According to the reviews I have seen, SuperBad is not your run of the mill movie and it isn’t SuperBad. Part of the review conducted by ReelViews.net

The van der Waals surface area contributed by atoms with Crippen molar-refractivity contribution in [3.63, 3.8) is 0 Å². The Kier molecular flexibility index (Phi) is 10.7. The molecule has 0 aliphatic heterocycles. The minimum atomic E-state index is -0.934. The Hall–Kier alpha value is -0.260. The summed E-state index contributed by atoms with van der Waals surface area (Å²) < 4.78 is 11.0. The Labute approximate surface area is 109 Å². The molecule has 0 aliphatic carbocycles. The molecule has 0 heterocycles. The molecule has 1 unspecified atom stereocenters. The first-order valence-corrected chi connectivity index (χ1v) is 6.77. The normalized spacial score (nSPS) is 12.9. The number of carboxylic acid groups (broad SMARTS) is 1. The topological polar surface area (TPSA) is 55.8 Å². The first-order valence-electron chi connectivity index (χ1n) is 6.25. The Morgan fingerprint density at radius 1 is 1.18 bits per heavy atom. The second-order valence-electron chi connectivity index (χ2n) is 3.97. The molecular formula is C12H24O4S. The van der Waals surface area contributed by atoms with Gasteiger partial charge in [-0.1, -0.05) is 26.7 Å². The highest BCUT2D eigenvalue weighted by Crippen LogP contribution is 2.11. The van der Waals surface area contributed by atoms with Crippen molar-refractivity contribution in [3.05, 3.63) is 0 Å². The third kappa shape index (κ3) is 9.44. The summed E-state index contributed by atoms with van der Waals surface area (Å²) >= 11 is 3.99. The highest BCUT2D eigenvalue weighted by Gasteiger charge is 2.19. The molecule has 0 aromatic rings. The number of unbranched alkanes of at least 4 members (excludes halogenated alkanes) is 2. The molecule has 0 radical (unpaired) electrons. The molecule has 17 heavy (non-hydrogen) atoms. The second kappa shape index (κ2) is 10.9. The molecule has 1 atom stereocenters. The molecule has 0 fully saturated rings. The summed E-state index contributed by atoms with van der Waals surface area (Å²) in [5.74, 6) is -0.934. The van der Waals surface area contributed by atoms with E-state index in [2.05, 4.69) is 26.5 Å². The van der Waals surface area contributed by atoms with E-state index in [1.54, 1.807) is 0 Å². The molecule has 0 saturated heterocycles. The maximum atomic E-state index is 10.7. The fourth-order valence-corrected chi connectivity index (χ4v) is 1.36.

What if Quentin Tarantino collaborated with John Hughes on a teen comedy? Superbad is a decent approximation of what the result might be. As with Borat, there are no sacred cows here. The movie, produced by Judd Apatow, written by Seth Rogan & Evan Goldberg, and directed by Greg Mottola, pushes the genre’s envelope a little farther than anything before it has done. It recalls American Pie but with less nudity (in fact, there’s none to speak of) and dialogue that is more clever and more profane. The movie is frequently amusing and occasionally uproarious.The plot is straightforward as befits a production that’s more about jokes, dialogue, and character interaction than narrative progression. The protagonists are three stereotypical male high school seniors whose thoughts turn to sex once every 3.5 seconds. There’s Evan (Michael Cera), who’s close to an “average guy” – shy around girls but open with his friends. Seth (Jonah Hill) is overweight and pugnacious, and aware that his appearance doesn’t make him a babe-magnet. Fogell (Christopher Mintz-Plasse) is the uber-nerd whose social inadequacies and lack of emotional maturity allow him to think that the single moniker of “McLuvin” is a good name on a fake I.D. Fate gives the boys an opportunity to impress some girls by getting alcohol for a party. Seth has his eyes on Jules (Emma Stone), the organizer of the party. Evan is after Becca (Martha MacIsaac), a girl in his math class. And Fogell has chosen Nicola (Aviva), whose provocative manner of dress leaves him tongue-tied. Their misadventures take them to strange places and cause them to run afoul of Officers Slater (Bill Hader) and Michaels (Seth Rogan), the most inept cops this side of Hot Fuzz.
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